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Aubrey Huff, Ryan Theriot retire, were still active

Jed Jacobsohn

Aubrey Huff and Ryan Theriot not playing baseball this year. You might remember that sentence from such years as "last year" and "2013," but it's official now. The Cameron Crowe of SB Nation, Chris Cotillo, had the scoop:

"I'm officially done. I have no desire to play anymore," Huff said over the phone on Saturday. "That has come and gone. I couldn't even imagine picking up a bat and trying to get ready for the whole grind of a baseball season anymore. I'm enjoying this way too much, just hanging out."

Just a day later, Cotillo tweeted that Ryan Theriot was officially retired. I didn't even have a chance to write a trolling "Bring Back Huff and Theriot" column, which I would have if I had thought about it.

I don't know why Theriot didn't come back, but Huff talks about it in some detail. Short answer: Baseball's kind of a drag. It doesn't come up nearly enough, but the 162-game schedule would be a drag if players got to play five minutes away from their house. Three hours before the game, three hours for the game, and an hour or two after makes for an eight-hour day, usually seven days a week.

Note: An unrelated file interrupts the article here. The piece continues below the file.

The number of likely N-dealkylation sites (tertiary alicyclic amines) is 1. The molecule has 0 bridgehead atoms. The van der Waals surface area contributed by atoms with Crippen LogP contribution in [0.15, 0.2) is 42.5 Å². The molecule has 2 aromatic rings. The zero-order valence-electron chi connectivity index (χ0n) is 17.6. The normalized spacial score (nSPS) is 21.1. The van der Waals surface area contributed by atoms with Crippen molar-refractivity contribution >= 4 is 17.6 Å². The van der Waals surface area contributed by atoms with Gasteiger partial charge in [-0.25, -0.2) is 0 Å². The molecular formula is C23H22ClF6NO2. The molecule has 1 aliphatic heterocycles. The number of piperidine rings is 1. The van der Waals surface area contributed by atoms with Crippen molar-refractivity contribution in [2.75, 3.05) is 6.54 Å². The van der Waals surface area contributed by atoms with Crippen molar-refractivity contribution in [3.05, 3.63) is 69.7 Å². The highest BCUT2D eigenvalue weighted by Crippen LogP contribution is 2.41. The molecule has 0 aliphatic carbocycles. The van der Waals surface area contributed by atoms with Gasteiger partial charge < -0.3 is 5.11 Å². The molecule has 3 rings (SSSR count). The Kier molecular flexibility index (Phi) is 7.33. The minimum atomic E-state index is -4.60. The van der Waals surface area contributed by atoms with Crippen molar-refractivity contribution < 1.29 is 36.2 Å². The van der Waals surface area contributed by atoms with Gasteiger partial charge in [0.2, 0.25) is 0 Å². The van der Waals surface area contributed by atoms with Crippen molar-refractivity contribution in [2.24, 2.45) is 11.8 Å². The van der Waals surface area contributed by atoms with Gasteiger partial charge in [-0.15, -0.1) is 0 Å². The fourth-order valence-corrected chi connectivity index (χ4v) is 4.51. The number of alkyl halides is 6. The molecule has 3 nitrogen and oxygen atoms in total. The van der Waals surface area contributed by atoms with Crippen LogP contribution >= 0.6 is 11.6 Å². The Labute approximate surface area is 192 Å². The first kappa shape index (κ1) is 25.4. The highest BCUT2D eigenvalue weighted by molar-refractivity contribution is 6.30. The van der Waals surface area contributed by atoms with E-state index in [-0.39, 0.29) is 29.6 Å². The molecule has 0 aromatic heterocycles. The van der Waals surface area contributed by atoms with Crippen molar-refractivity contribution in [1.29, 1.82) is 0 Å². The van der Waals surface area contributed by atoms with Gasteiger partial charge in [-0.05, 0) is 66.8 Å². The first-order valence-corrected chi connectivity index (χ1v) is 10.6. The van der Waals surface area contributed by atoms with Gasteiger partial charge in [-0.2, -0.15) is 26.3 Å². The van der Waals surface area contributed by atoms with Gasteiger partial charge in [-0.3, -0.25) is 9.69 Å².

Then you get to the travel. Oh, man, the travel. Huff mentions it directly. There have to be days where players think, oh, hell no, no, no, no, not another plane.

As always, here's the part where we talk about millions of dollars. I would like millions of dollars, and I would fly on planes for millions of dollars. Please give me millions of dollars.

Still, I'm surprised more players don't specifically cite the grind when they retire. It's usually a standard "time with my family" line instead of a "don't you realize how awful this can be, salary be damned?" Huff didn't want to be a pinch-hitter, even though he had offers. I don't blame him. I'd like to think I'd hang onto a roster spot as long as I could, easing into a reserve role because the alternative would be to acknowledge that mortality was wearing a mask, wielding a machete, and getting closer and closer and closer, which isn't something people in their mid and late 30s are used to thinking about. When someone like Huff declines to hang on, though, it's hard to argue the reasoning.

Sorry. You caught me in a maudlin mood, I guess. The Huff quotes got me thinking.

When the memories of that weird 2012 season fade -- second base! -- the uplifting Huff memories will be the default. The Giants had a lousy time finding first basemen after Will Clark, other than J.T. Snow, and there was no reason for Huff to work. He did. It's still weird to think about. He was so danged good in 2010, so good.

And Ryan Theriot?


He had his moments, too, alright.


Upon further review, that last GIF should have been the whole article. Ol' Slapfingers and Johnny Cactus Ass are both walking away from the game. I wish both of them the best of luck.